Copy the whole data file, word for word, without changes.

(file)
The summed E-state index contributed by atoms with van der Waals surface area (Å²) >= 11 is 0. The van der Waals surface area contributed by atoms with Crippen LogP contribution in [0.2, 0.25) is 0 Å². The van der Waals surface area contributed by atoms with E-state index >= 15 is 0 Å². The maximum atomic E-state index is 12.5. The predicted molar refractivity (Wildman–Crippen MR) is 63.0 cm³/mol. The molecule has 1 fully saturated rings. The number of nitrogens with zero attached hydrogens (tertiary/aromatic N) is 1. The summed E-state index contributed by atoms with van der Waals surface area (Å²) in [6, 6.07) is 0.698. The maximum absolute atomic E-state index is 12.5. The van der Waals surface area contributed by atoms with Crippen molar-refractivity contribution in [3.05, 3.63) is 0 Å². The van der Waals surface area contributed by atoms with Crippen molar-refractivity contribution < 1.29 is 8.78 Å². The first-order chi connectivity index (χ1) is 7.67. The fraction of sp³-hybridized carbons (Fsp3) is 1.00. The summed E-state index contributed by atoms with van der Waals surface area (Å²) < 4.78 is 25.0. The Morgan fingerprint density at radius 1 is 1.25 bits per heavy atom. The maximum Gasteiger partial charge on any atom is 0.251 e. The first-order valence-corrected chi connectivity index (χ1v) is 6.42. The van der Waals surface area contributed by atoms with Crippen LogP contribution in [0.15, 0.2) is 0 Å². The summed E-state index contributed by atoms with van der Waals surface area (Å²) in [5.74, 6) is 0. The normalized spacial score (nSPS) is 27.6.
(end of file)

The summed E-state index contributed by atoms with van der Waals surface area (Å²) >= 11 is 0. The van der Waals surface area contributed by atoms with Crippen LogP contribution in [0.2, 0.25) is 0 Å². The van der Waals surface area contributed by atoms with E-state index >= 15 is 0 Å². The maximum atomic E-state index is 12.5. The predicted molar refractivity (Wildman–Crippen MR) is 63.0 cm³/mol. The molecule has 1 fully saturated rings. The number of nitrogens with zero attached hydrogens (tertiary/aromatic N) is 1. The summed E-state index contributed by atoms with van der Waals surface area (Å²) in [6, 6.07) is 0.698. The maximum absolute atomic E-state index is 12.5. The van der Waals surface area contributed by atoms with Crippen molar-refractivity contribution in [3.05, 3.63) is 0 Å². The van der Waals surface area contributed by atoms with Crippen molar-refractivity contribution < 1.29 is 8.78 Å². The first-order chi connectivity index (χ1) is 7.67. The fraction of sp³-hybridized carbons (Fsp3) is 1.00. The summed E-state index contributed by atoms with van der Waals surface area (Å²) < 4.78 is 25.0. The Morgan fingerprint density at radius 1 is 1.25 bits per heavy atom. The maximum Gasteiger partial charge on any atom is 0.251 e. The first-order valence-corrected chi connectivity index (χ1v) is 6.42. The van der Waals surface area contributed by atoms with Crippen LogP contribution in [0.15, 0.2) is 0 Å². The summed E-state index contributed by atoms with van der Waals surface area (Å²) in [5.74, 6) is 0. The normalized spacial score (nSPS) is 27.6.